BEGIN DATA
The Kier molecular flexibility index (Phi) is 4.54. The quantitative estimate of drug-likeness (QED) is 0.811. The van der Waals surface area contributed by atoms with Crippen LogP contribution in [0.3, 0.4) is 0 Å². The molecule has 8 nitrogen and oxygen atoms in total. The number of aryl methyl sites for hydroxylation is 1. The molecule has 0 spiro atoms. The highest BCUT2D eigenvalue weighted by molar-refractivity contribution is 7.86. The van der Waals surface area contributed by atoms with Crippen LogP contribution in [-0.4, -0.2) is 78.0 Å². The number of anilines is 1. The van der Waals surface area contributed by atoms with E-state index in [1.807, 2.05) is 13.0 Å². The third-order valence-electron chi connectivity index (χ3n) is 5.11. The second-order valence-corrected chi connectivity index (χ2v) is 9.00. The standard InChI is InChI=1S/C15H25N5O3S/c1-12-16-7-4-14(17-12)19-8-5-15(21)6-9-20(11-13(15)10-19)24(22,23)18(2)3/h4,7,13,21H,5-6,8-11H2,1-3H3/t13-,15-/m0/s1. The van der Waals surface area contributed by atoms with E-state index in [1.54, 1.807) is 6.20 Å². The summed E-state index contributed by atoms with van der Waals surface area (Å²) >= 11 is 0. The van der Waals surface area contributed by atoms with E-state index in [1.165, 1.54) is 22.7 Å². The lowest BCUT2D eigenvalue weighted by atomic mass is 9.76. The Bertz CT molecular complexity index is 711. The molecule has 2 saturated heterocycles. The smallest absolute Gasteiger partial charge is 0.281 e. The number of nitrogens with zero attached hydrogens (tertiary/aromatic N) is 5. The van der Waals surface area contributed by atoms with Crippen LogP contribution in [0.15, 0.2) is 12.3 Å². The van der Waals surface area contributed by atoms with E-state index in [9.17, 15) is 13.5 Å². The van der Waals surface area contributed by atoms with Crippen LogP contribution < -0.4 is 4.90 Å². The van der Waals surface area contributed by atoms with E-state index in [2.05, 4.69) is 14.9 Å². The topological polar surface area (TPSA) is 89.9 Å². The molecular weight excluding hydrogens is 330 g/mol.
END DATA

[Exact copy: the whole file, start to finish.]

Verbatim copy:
The Kier molecular flexibility index (Phi) is 4.54. The quantitative estimate of drug-likeness (QED) is 0.811. The van der Waals surface area contributed by atoms with Crippen LogP contribution in [0.3, 0.4) is 0 Å². The molecule has 8 nitrogen and oxygen atoms in total. The number of aryl methyl sites for hydroxylation is 1. The molecule has 0 spiro atoms. The highest BCUT2D eigenvalue weighted by molar-refractivity contribution is 7.86. The van der Waals surface area contributed by atoms with Crippen LogP contribution in [-0.4, -0.2) is 78.0 Å². The number of anilines is 1. The van der Waals surface area contributed by atoms with E-state index in [1.807, 2.05) is 13.0 Å². The third-order valence-electron chi connectivity index (χ3n) is 5.11. The second-order valence-corrected chi connectivity index (χ2v) is 9.00. The standard InChI is InChI=1S/C15H25N5O3S/c1-12-16-7-4-14(17-12)19-8-5-15(21)6-9-20(11-13(15)10-19)24(22,23)18(2)3/h4,7,13,21H,5-6,8-11H2,1-3H3/t13-,15-/m0/s1. The van der Waals surface area contributed by atoms with E-state index in [1.54, 1.807) is 6.20 Å². The summed E-state index contributed by atoms with van der Waals surface area (Å²) >= 11 is 0. The van der Waals surface area contributed by atoms with E-state index in [1.165, 1.54) is 22.7 Å². The lowest BCUT2D eigenvalue weighted by atomic mass is 9.76. The Bertz CT molecular complexity index is 711. The molecule has 2 saturated heterocycles. The smallest absolute Gasteiger partial charge is 0.281 e. The number of nitrogens with zero attached hydrogens (tertiary/aromatic N) is 5. The van der Waals surface area contributed by atoms with Crippen LogP contribution in [0.15, 0.2) is 12.3 Å². The van der Waals surface area contributed by atoms with E-state index in [9.17, 15) is 13.5 Å². The van der Waals surface area contributed by atoms with Crippen LogP contribution < -0.4 is 4.90 Å². The van der Waals surface area contributed by atoms with E-state index in [2.05, 4.69) is 14.9 Å². The topological polar surface area (TPSA) is 89.9 Å². The molecular weight excluding hydrogens is 330 g/mol.